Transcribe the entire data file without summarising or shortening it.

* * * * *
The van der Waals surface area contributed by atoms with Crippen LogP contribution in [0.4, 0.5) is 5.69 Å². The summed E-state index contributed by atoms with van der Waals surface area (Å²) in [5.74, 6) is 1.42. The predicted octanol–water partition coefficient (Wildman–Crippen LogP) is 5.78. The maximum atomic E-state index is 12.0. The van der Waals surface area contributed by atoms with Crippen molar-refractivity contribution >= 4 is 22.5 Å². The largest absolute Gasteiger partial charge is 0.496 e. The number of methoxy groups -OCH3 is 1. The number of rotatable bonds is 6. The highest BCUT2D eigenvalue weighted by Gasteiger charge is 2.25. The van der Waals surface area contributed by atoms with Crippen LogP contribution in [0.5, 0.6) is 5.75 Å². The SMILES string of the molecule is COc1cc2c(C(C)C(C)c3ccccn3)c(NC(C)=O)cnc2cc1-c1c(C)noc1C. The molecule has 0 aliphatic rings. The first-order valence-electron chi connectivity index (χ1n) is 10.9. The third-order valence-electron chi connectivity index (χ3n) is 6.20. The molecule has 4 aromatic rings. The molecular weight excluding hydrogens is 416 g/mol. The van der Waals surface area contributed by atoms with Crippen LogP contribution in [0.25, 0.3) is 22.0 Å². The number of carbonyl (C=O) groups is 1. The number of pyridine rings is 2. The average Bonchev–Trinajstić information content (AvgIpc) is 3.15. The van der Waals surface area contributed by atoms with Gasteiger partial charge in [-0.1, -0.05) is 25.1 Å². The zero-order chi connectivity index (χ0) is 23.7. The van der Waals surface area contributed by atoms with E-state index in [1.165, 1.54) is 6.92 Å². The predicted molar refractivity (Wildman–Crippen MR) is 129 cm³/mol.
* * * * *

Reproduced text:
The van der Waals surface area contributed by atoms with Crippen LogP contribution in [0.4, 0.5) is 5.69 Å². The summed E-state index contributed by atoms with van der Waals surface area (Å²) in [5.74, 6) is 1.42. The predicted octanol–water partition coefficient (Wildman–Crippen LogP) is 5.78. The maximum atomic E-state index is 12.0. The van der Waals surface area contributed by atoms with Crippen molar-refractivity contribution >= 4 is 22.5 Å². The largest absolute Gasteiger partial charge is 0.496 e. The number of methoxy groups -OCH3 is 1. The number of rotatable bonds is 6. The highest BCUT2D eigenvalue weighted by Gasteiger charge is 2.25. The van der Waals surface area contributed by atoms with Crippen LogP contribution in [0.5, 0.6) is 5.75 Å². The SMILES string of the molecule is COc1cc2c(C(C)C(C)c3ccccn3)c(NC(C)=O)cnc2cc1-c1c(C)noc1C. The molecule has 0 aliphatic rings. The first-order valence-electron chi connectivity index (χ1n) is 10.9. The third-order valence-electron chi connectivity index (χ3n) is 6.20. The molecule has 4 aromatic rings. The molecular weight excluding hydrogens is 416 g/mol. The van der Waals surface area contributed by atoms with Crippen LogP contribution in [0.25, 0.3) is 22.0 Å². The number of carbonyl (C=O) groups is 1. The number of pyridine rings is 2. The average Bonchev–Trinajstić information content (AvgIpc) is 3.15. The van der Waals surface area contributed by atoms with Gasteiger partial charge in [-0.1, -0.05) is 25.1 Å². The zero-order chi connectivity index (χ0) is 23.7. The van der Waals surface area contributed by atoms with E-state index in [1.165, 1.54) is 6.92 Å². The predicted molar refractivity (Wildman–Crippen MR) is 129 cm³/mol.